Bombardier Belfast job fears as firm admits it will deliver just seven of 15 planned aircraft
Bombardier is facing "serious concerns" and is likely to rein in production of its flagship passenger jets in Belfast after it was revealed that the plane maker will deliver just half the number of planned CSeries aircraft this year.
The wings and part of the fuselage are made in Belfast, where the Canadian-owned firm employs around 5,000 staff.
But the company has now said it will deliver only seven aircraft this year, instead of 15, due to delays with engine maker Pratt & Whitney.
Former top Bombardier official Martin J Craigs said: "You can't take it as anything but a concern".
"You radically reduce volume, which means the unit price is more, and it doesn't mean good news for the bottom line."
"But it doesn't mean that their aircraft has become fundamentally bad."
He added the "only logical conclusion" was to rein back production in Belfast.
Bombardier had landed several much-needed orders for its CSeries planes - a programme that has run billions of dollars over-budget.
The manufacturer received $1bn from the Quebec regional government in a recent bailout.
This year, Bombardier signed a deal with Air Canada to sell it up to 75 of its CSeries passenger jets, while US firm Delta also ordered 75.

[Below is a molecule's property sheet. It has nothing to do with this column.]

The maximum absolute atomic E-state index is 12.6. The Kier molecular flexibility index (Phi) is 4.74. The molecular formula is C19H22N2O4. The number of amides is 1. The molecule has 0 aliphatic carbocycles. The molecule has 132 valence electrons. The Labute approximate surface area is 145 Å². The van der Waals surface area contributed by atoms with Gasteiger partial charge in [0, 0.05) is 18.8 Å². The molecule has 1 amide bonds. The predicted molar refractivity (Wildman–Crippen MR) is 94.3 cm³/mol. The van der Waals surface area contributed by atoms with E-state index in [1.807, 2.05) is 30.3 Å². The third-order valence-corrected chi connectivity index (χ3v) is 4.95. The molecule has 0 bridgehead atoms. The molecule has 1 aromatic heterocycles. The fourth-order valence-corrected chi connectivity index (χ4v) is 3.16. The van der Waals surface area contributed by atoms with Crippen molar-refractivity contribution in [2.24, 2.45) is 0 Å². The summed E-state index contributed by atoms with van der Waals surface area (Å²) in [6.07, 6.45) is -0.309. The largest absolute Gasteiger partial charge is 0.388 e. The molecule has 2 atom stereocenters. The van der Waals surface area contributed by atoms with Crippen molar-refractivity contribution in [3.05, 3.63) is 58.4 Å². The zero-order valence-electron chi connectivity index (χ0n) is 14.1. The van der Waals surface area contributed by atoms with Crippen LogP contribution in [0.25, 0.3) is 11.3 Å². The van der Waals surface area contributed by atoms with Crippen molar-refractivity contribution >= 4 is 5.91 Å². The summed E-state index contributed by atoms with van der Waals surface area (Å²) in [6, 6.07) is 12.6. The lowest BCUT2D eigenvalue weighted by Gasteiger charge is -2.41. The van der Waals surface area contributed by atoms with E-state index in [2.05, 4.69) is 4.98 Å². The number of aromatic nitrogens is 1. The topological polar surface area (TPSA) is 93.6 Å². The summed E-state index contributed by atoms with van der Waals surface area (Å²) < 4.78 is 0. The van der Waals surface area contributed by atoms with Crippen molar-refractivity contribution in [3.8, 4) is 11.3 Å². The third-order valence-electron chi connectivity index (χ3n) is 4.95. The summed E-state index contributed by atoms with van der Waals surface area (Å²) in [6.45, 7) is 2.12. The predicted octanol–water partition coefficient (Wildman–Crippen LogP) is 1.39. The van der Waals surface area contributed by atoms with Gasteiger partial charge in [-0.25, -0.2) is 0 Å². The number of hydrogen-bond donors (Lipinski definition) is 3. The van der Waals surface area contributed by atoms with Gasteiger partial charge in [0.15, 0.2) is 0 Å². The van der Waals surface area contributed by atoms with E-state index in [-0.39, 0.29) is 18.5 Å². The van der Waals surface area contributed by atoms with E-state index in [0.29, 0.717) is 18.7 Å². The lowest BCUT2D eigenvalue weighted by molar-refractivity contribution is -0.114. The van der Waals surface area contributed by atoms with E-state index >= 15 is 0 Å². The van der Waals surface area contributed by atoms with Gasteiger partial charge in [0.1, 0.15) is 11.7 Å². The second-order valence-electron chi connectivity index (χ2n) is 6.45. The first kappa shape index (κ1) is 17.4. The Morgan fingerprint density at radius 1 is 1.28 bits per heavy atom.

"(Cutting back production in Belfast) is the only logical conclusion that you could come to," Mr Craigs explained. "What's also troubling is that they are also cutting back production of other jets."
The ex-chief executive of the Pacific Asia Travel Association said that CSeries rivals, such as the Airbus A320 and Boeing 737, were backed up with trying to fulfil orders.
He also claimed Bombardier needed "more innovative marketing to niche users", targeting other airlines and other buyers, aside from big-name airlines.
"(Bombardier needs to) stop depending on getting traffic from established hubs - don't depend on just the usual customers," he said.
"Unfortunately, the components are so expensive, there is no way they are going to build at this rate."
He claimed Bombardier should look at diversifying more in order to quell the impact of an issue like this.
"For reasons out the control of the hard work and expertise in Belfast, it would be a good time to have a good look at more diversification," he said.
Bombardier has said it has adjusted its "CSeries delivery forecast from 15 to seven aircraft as a result of delays by supplier Pratt & Whitney".
Fred Cromer, president of Bombardier commercial aircraft, said: "We are very pleased with the performance of the CSeries during its entry into service with our launch customer SWISS.
"The aircraft is meeting all expectations and clearly demonstrating that it is the best performing and most efficient aircraft in the 100 to 150-seat class.
"The CSeries engine is performing very well in service. We are working very closely with Pratt & Whitney to quickly address this supplier ramp-up issue and to ensure we have a strong supplier base to support long-term growth objectives.
"We are very confident in our production ramp-up plan, including our ability to meet our production goal of 90 to 120 aircraft per year by 2020."
Last month the manufacturer said it was bringing forward 95 planned redundancies.
More than 700 staff are due to go this year, with some 1,080 planned by 2017.
Last month, the Belfast Telegraph revealed Bombardier was moving some of its operations from Northern Ireland to cheaper countries, including Mexico and Morocco.